Bryan Alexander researches and develops programs on the advanced uses of information technology in liberal arts colleges. His specialties include digital writing, weblogs, copyright and intellectual property, information literacy, wireless culture and teaching, project management, information design, and interdisciplinary collaboration. He contributes to a series of weblogs, including NITLE Tech News, MANE IT leaders, and Smartmobs, when not creating digital learning objects (like Gormenghast). He has taught English and information technology studies at the University of Michigan and Centenary College.
Dan Cohen is an Assistant Professor in the Department of History and Art History at George Mason University and the Director of Research Projects at the Center for History and New Media. His (more…)
The Center for History and New Media is pleased to announce the launch of Zotero: The Next-Generation Research Tool. Generously funded by the Institute of Museum and Library Services, the Alfred P. Sloan Foundation, and a major grant from the the Andrew W. Mellon Foundation, Zotero is poised to change dramatically the way scholarly research is performed online.
Zotero is a free, easy-to-use, open source research tool that runs in the Firefox web browser and helps scholars gather, annotate, organize, and share the results of their research. It includes the best parts of older reference manager software (like EndNote)—the ability to store full reference information in author, title, and publication fields and to export that as formatted references—and the best parts of modern software such as del.icio.us or iTunes, like the ability to sort, tag, and search in advanced ways. Using its unique ability to sense when the user is viewing a book, article, or other resource on the web, Zotero will—on many major research sites—find and automatically save the full reference information in the correct fields.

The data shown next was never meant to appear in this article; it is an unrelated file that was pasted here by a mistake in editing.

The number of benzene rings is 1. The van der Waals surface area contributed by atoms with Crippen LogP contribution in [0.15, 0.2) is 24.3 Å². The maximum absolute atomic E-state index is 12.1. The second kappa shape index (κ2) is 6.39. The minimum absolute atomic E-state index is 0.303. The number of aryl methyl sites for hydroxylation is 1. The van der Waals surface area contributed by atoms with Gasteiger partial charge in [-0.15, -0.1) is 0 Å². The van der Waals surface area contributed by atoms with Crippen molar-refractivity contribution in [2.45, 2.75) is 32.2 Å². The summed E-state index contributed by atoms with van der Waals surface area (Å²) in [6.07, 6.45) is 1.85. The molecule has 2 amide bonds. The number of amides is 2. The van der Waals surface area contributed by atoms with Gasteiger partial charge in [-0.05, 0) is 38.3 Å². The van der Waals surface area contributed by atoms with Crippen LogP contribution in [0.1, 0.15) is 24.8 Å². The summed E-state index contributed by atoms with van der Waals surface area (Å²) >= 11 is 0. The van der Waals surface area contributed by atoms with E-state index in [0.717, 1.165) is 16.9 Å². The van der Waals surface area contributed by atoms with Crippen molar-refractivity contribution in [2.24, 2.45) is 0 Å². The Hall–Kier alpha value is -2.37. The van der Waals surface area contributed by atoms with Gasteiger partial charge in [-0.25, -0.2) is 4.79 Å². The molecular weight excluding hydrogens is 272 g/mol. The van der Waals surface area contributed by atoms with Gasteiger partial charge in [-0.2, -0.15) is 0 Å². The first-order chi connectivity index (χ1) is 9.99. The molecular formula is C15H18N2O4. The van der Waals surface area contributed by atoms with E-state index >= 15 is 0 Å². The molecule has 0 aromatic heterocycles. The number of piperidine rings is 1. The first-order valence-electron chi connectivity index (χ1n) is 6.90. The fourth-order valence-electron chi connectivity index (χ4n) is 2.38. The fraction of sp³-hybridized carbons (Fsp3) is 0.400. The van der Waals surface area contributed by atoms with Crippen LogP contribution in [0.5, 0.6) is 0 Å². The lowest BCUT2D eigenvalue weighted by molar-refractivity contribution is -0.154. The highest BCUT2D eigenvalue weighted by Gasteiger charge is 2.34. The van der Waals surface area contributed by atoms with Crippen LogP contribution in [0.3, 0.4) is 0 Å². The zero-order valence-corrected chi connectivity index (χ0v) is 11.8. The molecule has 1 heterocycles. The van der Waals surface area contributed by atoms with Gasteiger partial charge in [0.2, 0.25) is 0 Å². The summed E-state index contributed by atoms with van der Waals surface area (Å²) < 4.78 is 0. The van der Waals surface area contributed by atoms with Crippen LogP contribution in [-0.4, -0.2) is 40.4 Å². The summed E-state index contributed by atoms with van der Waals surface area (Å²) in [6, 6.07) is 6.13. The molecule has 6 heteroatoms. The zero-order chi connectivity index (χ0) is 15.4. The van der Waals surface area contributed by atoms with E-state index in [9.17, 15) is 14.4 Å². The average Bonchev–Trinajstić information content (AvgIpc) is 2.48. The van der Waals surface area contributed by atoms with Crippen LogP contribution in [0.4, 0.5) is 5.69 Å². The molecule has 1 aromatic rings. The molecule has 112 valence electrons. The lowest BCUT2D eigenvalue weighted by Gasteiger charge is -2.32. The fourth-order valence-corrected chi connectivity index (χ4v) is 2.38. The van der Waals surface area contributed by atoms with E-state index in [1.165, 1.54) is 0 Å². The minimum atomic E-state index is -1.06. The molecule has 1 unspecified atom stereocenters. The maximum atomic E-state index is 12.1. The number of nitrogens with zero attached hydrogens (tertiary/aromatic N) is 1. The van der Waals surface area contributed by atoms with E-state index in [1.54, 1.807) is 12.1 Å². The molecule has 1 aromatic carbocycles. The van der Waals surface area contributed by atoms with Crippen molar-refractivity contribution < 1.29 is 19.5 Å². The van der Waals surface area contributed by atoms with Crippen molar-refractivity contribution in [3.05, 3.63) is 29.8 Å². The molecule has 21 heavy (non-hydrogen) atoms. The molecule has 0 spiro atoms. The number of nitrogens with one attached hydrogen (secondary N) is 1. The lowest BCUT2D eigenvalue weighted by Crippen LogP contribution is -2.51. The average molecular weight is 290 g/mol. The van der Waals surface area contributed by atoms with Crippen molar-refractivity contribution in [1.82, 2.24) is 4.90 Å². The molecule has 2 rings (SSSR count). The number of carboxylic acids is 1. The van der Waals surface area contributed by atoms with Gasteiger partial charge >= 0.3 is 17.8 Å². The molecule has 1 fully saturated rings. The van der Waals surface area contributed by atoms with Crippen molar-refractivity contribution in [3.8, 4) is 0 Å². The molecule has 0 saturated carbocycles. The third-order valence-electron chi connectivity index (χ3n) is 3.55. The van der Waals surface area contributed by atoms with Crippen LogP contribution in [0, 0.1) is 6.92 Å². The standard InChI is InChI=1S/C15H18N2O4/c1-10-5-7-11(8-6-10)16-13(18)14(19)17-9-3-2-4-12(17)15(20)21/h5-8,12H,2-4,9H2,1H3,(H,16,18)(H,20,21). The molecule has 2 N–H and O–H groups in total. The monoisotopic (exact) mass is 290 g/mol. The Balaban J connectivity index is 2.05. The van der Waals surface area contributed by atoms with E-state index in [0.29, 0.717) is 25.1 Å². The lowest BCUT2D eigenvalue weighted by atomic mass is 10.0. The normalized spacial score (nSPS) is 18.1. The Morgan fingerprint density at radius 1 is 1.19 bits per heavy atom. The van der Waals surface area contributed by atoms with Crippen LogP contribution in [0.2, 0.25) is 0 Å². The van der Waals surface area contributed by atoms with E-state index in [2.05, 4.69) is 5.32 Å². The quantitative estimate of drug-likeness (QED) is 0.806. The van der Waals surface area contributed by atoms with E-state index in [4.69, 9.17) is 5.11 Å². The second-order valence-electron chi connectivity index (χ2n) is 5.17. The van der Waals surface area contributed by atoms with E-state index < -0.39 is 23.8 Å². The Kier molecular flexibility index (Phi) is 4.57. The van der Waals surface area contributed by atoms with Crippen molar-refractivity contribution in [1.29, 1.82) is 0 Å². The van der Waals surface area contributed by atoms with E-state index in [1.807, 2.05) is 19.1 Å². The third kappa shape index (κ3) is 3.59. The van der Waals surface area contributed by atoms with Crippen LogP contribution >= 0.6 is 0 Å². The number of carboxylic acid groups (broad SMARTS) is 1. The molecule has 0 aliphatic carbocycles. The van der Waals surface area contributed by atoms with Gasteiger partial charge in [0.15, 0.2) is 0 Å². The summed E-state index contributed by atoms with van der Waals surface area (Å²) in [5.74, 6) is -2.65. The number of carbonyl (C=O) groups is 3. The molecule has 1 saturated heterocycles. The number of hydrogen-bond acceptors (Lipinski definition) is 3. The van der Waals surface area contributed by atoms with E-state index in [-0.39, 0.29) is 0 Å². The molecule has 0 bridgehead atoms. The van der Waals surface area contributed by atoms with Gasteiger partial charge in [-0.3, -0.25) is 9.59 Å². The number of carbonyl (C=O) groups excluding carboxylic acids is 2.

The 1.0 beta release of Zotero provides advanced functionality for gathering, organizing, and scanning research, as well as basic import/export capability and bibliographic formatting tools. (more…)
The Center for History and New Media and the Department of History and Art History at George Mason University are pleased to announce the award of a grant from National Historical Publications and Records Commission to bring the innovative electronic archive Papers of the War Department 1784-1800 to Fairfax. Ultimately, the project will make more than 50,000 documents from the first decade and a half of the War Department’s history available to researchers, teachers, and students free of charge in a fully-searchable online database.
In the young nation’s early years, the War Department controlled more than 70 percent of the nation’s budget, was the largest consumer of fabric, clothing, food, medicine, and weapons in the country, and provided pensions to veterans, widows, and orphans. Nearly all the contact that early Americans had with their new federal government was through the War Department, making the records of the office a kind of “National Archives” of the young nation. Unfortunately, those documents were destroyed by fire in 1800; for years, scholars believed the entire collection to have been lost.
Mason’s involvement with Papers of the War Department 1784-1800 continues more than a decade of work reconstituting and archiving those records. That effort began at East (more…)